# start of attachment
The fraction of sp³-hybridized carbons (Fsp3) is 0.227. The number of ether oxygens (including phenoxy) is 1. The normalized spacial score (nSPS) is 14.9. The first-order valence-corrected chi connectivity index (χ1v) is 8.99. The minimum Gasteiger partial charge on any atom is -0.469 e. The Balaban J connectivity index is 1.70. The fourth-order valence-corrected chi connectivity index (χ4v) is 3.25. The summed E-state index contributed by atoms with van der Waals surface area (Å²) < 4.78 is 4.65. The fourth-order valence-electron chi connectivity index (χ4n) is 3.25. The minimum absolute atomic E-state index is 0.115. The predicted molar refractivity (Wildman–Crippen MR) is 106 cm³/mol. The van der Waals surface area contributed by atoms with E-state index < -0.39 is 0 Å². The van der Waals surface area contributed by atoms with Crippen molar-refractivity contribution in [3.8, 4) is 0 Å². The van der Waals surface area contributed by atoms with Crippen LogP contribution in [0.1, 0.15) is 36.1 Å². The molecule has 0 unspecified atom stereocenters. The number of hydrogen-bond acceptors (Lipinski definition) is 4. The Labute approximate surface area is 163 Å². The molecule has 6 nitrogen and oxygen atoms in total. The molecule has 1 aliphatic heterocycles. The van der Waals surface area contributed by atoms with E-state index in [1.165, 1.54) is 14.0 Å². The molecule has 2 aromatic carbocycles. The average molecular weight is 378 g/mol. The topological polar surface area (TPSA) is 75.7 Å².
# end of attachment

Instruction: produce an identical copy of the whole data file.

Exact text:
The fraction of sp³-hybridized carbons (Fsp3) is 0.227. The number of ether oxygens (including phenoxy) is 1. The normalized spacial score (nSPS) is 14.9. The first-order valence-corrected chi connectivity index (χ1v) is 8.99. The minimum Gasteiger partial charge on any atom is -0.469 e. The Balaban J connectivity index is 1.70. The fourth-order valence-corrected chi connectivity index (χ4v) is 3.25. The summed E-state index contributed by atoms with van der Waals surface area (Å²) < 4.78 is 4.65. The fourth-order valence-electron chi connectivity index (χ4n) is 3.25. The minimum absolute atomic E-state index is 0.115. The predicted molar refractivity (Wildman–Crippen MR) is 106 cm³/mol. The van der Waals surface area contributed by atoms with E-state index < -0.39 is 0 Å². The van der Waals surface area contributed by atoms with Crippen molar-refractivity contribution in [3.8, 4) is 0 Å². The van der Waals surface area contributed by atoms with Crippen LogP contribution in [0.1, 0.15) is 36.1 Å². The molecule has 0 unspecified atom stereocenters. The number of hydrogen-bond acceptors (Lipinski definition) is 4. The Labute approximate surface area is 163 Å². The molecule has 6 nitrogen and oxygen atoms in total. The molecule has 1 aliphatic heterocycles. The van der Waals surface area contributed by atoms with E-state index in [1.165, 1.54) is 14.0 Å². The molecule has 2 aromatic carbocycles. The average molecular weight is 378 g/mol. The topological polar surface area (TPSA) is 75.7 Å².